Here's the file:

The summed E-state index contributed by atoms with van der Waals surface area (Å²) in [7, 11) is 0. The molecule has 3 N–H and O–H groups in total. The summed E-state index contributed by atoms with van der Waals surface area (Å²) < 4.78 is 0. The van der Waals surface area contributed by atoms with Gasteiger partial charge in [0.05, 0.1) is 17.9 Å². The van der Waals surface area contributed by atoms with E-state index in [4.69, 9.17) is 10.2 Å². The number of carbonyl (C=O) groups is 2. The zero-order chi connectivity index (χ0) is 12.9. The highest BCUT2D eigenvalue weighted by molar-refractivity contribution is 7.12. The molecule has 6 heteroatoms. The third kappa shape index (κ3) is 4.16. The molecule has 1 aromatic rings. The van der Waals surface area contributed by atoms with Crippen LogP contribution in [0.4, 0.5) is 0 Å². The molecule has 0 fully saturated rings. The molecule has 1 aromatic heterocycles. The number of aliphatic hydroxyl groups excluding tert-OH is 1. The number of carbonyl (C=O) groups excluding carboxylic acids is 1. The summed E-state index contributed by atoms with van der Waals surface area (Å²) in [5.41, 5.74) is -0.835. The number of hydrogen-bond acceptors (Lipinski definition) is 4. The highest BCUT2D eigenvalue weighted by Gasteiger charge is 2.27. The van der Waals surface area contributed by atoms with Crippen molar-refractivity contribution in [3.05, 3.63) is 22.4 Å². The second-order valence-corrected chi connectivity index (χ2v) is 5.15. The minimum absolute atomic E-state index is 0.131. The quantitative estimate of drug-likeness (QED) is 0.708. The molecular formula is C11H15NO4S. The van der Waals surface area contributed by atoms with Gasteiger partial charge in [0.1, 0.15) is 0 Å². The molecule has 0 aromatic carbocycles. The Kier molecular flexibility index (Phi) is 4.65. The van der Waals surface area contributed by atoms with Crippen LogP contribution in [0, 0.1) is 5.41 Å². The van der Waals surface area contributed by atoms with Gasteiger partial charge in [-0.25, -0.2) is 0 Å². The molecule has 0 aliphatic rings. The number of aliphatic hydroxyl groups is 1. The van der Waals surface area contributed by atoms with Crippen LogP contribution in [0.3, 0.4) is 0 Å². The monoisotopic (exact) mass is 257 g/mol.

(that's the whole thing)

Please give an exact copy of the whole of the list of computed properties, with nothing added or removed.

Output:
The summed E-state index contributed by atoms with van der Waals surface area (Å²) in [7, 11) is 0. The molecule has 3 N–H and O–H groups in total. The summed E-state index contributed by atoms with van der Waals surface area (Å²) < 4.78 is 0. The van der Waals surface area contributed by atoms with Gasteiger partial charge in [0.05, 0.1) is 17.9 Å². The van der Waals surface area contributed by atoms with E-state index in [4.69, 9.17) is 10.2 Å². The number of carbonyl (C=O) groups is 2. The zero-order chi connectivity index (χ0) is 12.9. The highest BCUT2D eigenvalue weighted by molar-refractivity contribution is 7.12. The molecule has 6 heteroatoms. The third kappa shape index (κ3) is 4.16. The molecule has 1 aromatic rings. The van der Waals surface area contributed by atoms with Crippen LogP contribution in [0.4, 0.5) is 0 Å². The molecule has 0 fully saturated rings. The molecule has 1 aromatic heterocycles. The number of aliphatic hydroxyl groups excluding tert-OH is 1. The number of carbonyl (C=O) groups excluding carboxylic acids is 1. The summed E-state index contributed by atoms with van der Waals surface area (Å²) in [5.41, 5.74) is -0.835. The number of hydrogen-bond acceptors (Lipinski definition) is 4. The highest BCUT2D eigenvalue weighted by Gasteiger charge is 2.27. The van der Waals surface area contributed by atoms with Crippen molar-refractivity contribution in [3.05, 3.63) is 22.4 Å². The second-order valence-corrected chi connectivity index (χ2v) is 5.15. The minimum absolute atomic E-state index is 0.131. The quantitative estimate of drug-likeness (QED) is 0.708. The molecular formula is C11H15NO4S. The van der Waals surface area contributed by atoms with Gasteiger partial charge in [0.1, 0.15) is 0 Å². The molecule has 0 aromatic carbocycles. The Kier molecular flexibility index (Phi) is 4.65. The van der Waals surface area contributed by atoms with Crippen LogP contribution in [0, 0.1) is 5.41 Å². The van der Waals surface area contributed by atoms with Gasteiger partial charge in [-0.25, -0.2) is 0 Å². The molecule has 0 aliphatic rings. The number of aliphatic hydroxyl groups is 1. The van der Waals surface area contributed by atoms with Crippen LogP contribution in [0.3, 0.4) is 0 Å². The monoisotopic (exact) mass is 257 g/mol.